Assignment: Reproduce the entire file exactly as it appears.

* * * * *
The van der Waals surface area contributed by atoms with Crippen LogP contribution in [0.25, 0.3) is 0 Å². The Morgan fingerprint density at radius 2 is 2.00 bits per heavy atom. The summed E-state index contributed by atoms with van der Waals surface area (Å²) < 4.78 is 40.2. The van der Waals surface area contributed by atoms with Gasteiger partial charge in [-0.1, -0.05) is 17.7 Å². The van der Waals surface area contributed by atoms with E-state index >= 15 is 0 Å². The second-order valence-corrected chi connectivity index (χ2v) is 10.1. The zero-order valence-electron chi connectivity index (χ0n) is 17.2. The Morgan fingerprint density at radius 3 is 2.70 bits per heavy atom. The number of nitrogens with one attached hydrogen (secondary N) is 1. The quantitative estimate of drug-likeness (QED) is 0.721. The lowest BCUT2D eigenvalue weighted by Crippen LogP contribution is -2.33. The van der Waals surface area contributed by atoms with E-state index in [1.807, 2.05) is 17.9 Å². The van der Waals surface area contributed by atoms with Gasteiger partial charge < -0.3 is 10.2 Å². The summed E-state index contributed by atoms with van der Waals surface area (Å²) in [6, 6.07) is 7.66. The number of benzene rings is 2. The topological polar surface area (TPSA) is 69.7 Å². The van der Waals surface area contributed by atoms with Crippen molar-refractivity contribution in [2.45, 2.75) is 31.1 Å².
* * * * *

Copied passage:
The van der Waals surface area contributed by atoms with Crippen LogP contribution in [0.25, 0.3) is 0 Å². The Morgan fingerprint density at radius 2 is 2.00 bits per heavy atom. The summed E-state index contributed by atoms with van der Waals surface area (Å²) < 4.78 is 40.2. The van der Waals surface area contributed by atoms with Gasteiger partial charge in [-0.1, -0.05) is 17.7 Å². The van der Waals surface area contributed by atoms with E-state index >= 15 is 0 Å². The second-order valence-corrected chi connectivity index (χ2v) is 10.1. The zero-order valence-electron chi connectivity index (χ0n) is 17.2. The Morgan fingerprint density at radius 3 is 2.70 bits per heavy atom. The number of nitrogens with one attached hydrogen (secondary N) is 1. The quantitative estimate of drug-likeness (QED) is 0.721. The lowest BCUT2D eigenvalue weighted by Crippen LogP contribution is -2.33. The van der Waals surface area contributed by atoms with E-state index in [1.807, 2.05) is 17.9 Å². The van der Waals surface area contributed by atoms with Gasteiger partial charge < -0.3 is 10.2 Å². The summed E-state index contributed by atoms with van der Waals surface area (Å²) in [6, 6.07) is 7.66. The number of benzene rings is 2. The topological polar surface area (TPSA) is 69.7 Å². The van der Waals surface area contributed by atoms with Crippen molar-refractivity contribution in [2.45, 2.75) is 31.1 Å².